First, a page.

Thursday, May 11, 2017

Mae West: Overshadowed

A very long article about MAE WEST and her career in Tinseltown appeared five years ago.  It was written by Paul Phaneuf. Let's pick this up again and enjoy it together. This is Part 84.
• • Mae West: "I'm here to make talkies" or Censor Will vs. Diamond Lil • •
• • She slipped in her quips • • 
• • Paul Phaneuf wrote:   She was able, however, to slip in some of her quips. When asked by a shady show producer, "Doesn't your conscience bother you?" She answers, "No, it amuses me." And when censor-prone Almira Sessions tells her: "My relatives came over on the Mayflower!" Mae retorts: "That's okay, they have immigration laws now."
• • Mae, now 50, looked terrific. She had lost weight and her new hair-style reminded one critic of "early Betty Grable." Her two songs were also well featured, even if they were overshadowed by two numbers with jazz artist Hazel Scott.
• • When the film came out it was poorly received by both critics and audiences. Mae had been used so little that Lloyd Bridges commented, "It was curious, but I never saw her."
• • intimate parts of the body • •  . . .
• • This was Part 84.  Part 85 will appear  tomorrow.
• • Source:  Article by Paul Phaneuf in Films of the Golden Age Magazine;  issue dated 5  November 2011. Used with permission.
• • On Saturday, 11 May 1935 • •
• • Movie critic Andre Sennwald offered his review of "Goin' to Town," starring Mae West, to the readers of The New York Times on page 21 on Saturday, 11 May 1935.
• • On Friday, 10 May 1935, this new motion picture opened in Mae's hometown at the New York Paramount.
• • Overheard in Hollywood • •
• • Claude Binyon and Frank Butler will write the screen play of Mae West's next Paramount picture. "Barnum's Million Dollar Beauty."
• • In Her Own Words • •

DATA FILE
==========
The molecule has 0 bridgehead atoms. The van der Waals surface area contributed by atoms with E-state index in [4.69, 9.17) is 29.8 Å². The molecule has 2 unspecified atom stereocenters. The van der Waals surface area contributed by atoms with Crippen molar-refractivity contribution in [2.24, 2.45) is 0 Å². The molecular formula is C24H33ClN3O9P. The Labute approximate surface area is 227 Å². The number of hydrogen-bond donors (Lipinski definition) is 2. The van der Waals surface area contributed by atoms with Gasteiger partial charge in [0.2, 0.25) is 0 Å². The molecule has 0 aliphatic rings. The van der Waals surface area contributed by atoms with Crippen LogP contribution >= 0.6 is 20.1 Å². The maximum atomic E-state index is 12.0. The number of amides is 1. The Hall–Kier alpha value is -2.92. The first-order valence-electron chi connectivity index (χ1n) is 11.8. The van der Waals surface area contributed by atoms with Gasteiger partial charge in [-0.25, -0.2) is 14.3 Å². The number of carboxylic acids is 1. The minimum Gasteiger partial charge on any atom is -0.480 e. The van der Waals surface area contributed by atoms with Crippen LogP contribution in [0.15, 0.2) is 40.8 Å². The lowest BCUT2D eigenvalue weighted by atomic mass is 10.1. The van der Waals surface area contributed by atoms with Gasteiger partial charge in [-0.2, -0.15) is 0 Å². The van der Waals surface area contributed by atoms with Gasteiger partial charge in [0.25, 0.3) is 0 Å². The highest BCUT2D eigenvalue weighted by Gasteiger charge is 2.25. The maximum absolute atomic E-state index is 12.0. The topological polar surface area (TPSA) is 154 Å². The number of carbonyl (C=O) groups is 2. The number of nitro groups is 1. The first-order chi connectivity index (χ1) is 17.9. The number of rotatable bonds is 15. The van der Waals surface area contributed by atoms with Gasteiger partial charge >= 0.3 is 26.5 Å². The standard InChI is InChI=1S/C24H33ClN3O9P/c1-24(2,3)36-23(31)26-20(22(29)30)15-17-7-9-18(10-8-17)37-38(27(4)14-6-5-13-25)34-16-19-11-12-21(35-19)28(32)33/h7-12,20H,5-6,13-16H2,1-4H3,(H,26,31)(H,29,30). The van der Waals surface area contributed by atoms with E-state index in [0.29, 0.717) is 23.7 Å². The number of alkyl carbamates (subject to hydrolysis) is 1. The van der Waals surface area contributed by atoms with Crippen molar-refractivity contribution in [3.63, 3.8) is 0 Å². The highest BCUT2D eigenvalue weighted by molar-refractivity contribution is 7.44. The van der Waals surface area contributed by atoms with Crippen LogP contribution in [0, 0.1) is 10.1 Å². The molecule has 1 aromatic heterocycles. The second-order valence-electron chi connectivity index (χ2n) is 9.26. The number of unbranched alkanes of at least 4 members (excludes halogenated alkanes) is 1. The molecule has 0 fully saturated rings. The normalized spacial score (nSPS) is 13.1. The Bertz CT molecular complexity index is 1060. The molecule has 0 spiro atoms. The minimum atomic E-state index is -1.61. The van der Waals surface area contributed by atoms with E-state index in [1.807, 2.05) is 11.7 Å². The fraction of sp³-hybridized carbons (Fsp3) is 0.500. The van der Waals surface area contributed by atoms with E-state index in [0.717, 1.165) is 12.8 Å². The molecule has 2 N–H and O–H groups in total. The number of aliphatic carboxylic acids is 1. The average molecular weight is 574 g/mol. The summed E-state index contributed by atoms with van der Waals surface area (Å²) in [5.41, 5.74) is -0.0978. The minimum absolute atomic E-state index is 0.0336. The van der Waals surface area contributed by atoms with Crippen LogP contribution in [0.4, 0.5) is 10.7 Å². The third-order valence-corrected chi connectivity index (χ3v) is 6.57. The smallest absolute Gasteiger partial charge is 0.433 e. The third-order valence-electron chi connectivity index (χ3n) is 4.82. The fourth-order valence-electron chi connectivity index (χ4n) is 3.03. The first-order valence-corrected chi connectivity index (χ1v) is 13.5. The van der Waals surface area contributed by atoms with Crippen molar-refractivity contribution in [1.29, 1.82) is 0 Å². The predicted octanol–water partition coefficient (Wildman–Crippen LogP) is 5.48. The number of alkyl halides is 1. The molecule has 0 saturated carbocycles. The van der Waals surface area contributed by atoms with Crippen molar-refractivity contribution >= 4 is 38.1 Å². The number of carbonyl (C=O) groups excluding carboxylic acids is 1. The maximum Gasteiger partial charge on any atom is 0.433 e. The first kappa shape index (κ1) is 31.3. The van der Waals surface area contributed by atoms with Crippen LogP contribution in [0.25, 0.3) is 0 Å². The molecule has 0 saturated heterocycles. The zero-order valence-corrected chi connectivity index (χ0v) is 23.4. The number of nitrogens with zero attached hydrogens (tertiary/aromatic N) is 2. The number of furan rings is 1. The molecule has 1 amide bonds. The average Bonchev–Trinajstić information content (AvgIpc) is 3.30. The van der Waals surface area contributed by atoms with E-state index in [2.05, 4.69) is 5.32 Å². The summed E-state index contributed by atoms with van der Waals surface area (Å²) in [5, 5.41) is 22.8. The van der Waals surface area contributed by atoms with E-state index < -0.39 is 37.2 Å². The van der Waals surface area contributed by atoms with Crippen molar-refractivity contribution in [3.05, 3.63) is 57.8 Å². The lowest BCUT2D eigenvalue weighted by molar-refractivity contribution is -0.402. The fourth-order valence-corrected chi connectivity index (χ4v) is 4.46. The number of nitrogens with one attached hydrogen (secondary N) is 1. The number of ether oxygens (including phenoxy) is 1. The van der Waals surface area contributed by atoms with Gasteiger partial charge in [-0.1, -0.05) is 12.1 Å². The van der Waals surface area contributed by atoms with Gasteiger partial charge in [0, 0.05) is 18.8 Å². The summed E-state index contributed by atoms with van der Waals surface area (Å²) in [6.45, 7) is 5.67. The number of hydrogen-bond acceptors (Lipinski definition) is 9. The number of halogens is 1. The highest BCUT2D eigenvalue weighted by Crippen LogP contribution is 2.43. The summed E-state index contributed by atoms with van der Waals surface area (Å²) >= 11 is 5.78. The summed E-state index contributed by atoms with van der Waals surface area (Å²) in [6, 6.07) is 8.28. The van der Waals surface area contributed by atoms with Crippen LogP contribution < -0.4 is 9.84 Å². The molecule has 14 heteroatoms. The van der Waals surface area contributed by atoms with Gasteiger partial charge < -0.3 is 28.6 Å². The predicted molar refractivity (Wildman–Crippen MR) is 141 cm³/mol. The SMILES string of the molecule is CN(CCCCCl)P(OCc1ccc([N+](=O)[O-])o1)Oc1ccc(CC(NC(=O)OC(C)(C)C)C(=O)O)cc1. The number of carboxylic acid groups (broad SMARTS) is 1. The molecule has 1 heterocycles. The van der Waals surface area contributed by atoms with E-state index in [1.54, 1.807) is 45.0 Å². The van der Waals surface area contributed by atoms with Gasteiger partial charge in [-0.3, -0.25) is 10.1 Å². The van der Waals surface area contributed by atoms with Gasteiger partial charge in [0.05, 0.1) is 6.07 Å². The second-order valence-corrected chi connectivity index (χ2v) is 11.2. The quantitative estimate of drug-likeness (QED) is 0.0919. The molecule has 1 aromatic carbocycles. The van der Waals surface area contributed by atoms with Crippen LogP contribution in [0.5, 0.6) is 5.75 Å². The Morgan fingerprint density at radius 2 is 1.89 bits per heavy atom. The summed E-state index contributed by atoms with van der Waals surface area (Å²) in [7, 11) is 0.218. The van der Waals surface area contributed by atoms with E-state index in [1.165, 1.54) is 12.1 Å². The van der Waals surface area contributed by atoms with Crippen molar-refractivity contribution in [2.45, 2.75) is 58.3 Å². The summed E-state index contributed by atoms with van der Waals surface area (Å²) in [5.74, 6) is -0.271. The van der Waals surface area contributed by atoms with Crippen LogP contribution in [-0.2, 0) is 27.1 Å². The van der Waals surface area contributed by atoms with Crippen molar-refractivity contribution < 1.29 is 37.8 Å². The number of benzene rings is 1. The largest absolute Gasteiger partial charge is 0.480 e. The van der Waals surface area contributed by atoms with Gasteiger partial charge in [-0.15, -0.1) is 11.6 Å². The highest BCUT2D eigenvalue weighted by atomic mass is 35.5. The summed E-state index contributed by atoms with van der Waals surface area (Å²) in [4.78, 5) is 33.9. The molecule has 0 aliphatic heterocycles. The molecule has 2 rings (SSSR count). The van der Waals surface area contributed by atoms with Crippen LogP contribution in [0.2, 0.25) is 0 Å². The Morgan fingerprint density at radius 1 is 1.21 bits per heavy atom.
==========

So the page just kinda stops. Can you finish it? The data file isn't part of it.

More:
• • Mae West said:  "Women did better when they required a lot more attention from men, more waiting on. In the old days, even the "bad women" were at least glamourous. Glamourous — — you know what I mean? Such woman today are just plain cheap. They're not even good chiselers."
• • Quote, Unquote • •
• • A NYC daily mentioned Mae West.
• • Lori Ettlinger Gross explained: The years covered by the exhibition, 1890 to 1940, were arguably the most innovative in jewelry design. Venerable houses and ambitious designers vied for the necks of socialites and celebrities. Success and the wealth that follows create their own self-determination. Take Mae West, for example, who bought a casket’s worth of Beaux-Art jewels and transformed herself into Diamond Lil. ...
• • Source: Article: "The Bling Factor | ‘American Woman’ at the Met" written by Lori Ettlinger Gross for The N.Y. Times; posted on Tuesday, 11 May 2010
• • The Mae West Blog celebrates its 12th anniversary • •  
• • Thank you for reading, sending questions, and posting comments during these past eleven years. The other day we entertained 3,497 visitors. And we reached a milestone recently when we completed 3,500 blog posts. Wow! 
• • By the Numbers • •
• • The Mae West Blog was started ten years ago in July 2004. You are reading the 3701st
blog post. Unlike many blogs, which draw upon reprinted content from a newspaper or a
magazine and/ or summaries, links, or photos, the mainstay of this blog is its fresh material
focused on the life and career of Mae West, herself an American original.

• • Come up and see Mae every day online:


• • Photo:
• • Mae West • in 1933

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  Mae West

1 comment:

  1. Mae West really looked great and it is a total shame that Hollywood didn't see fit to cast her in more contemporary fare in the mid 1940's. Mae still wanted to present the "Mae West" image and this ultimately worked against her. Happily, she managed to keep her name alive by her stage work during this period.